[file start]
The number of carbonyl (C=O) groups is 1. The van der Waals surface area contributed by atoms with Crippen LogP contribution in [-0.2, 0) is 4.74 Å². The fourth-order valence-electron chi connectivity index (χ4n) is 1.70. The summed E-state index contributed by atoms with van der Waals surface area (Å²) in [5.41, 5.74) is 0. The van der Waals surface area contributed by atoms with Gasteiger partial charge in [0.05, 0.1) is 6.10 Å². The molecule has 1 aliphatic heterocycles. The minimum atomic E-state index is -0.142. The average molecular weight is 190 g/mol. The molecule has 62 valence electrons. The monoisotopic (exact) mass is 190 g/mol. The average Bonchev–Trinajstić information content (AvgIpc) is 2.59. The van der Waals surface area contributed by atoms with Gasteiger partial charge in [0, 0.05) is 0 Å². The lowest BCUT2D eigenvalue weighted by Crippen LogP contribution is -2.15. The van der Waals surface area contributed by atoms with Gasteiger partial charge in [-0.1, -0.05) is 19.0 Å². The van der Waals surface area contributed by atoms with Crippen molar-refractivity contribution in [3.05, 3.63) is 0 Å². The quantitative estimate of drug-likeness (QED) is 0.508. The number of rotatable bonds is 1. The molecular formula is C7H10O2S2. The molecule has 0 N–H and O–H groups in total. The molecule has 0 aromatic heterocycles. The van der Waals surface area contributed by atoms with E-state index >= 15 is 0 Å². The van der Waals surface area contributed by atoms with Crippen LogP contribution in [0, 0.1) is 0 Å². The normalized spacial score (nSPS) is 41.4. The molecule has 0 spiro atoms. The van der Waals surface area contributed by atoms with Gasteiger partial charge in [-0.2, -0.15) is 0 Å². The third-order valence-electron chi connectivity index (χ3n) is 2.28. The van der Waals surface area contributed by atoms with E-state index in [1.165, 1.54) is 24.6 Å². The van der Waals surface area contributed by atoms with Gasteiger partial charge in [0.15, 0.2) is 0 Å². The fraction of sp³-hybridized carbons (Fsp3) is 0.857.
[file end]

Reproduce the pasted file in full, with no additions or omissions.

The number of carbonyl (C=O) groups is 1. The van der Waals surface area contributed by atoms with Crippen LogP contribution in [-0.2, 0) is 4.74 Å². The fourth-order valence-electron chi connectivity index (χ4n) is 1.70. The summed E-state index contributed by atoms with van der Waals surface area (Å²) in [5.41, 5.74) is 0. The van der Waals surface area contributed by atoms with Gasteiger partial charge in [0.05, 0.1) is 6.10 Å². The molecule has 1 aliphatic heterocycles. The minimum atomic E-state index is -0.142. The average molecular weight is 190 g/mol. The molecule has 62 valence electrons. The monoisotopic (exact) mass is 190 g/mol. The average Bonchev–Trinajstić information content (AvgIpc) is 2.59. The van der Waals surface area contributed by atoms with Gasteiger partial charge in [0, 0.05) is 0 Å². The lowest BCUT2D eigenvalue weighted by Crippen LogP contribution is -2.15. The van der Waals surface area contributed by atoms with Gasteiger partial charge in [-0.1, -0.05) is 19.0 Å². The van der Waals surface area contributed by atoms with Crippen molar-refractivity contribution in [3.05, 3.63) is 0 Å². The quantitative estimate of drug-likeness (QED) is 0.508. The number of rotatable bonds is 1. The molecular formula is C7H10O2S2. The molecule has 0 N–H and O–H groups in total. The molecule has 0 aromatic heterocycles. The van der Waals surface area contributed by atoms with E-state index >= 15 is 0 Å². The van der Waals surface area contributed by atoms with Crippen LogP contribution in [0, 0.1) is 0 Å². The normalized spacial score (nSPS) is 41.4. The molecule has 0 spiro atoms. The van der Waals surface area contributed by atoms with Gasteiger partial charge in [-0.2, -0.15) is 0 Å². The third-order valence-electron chi connectivity index (χ3n) is 2.28. The van der Waals surface area contributed by atoms with E-state index in [1.165, 1.54) is 24.6 Å². The van der Waals surface area contributed by atoms with Gasteiger partial charge in [0.15, 0.2) is 0 Å². The fraction of sp³-hybridized carbons (Fsp3) is 0.857.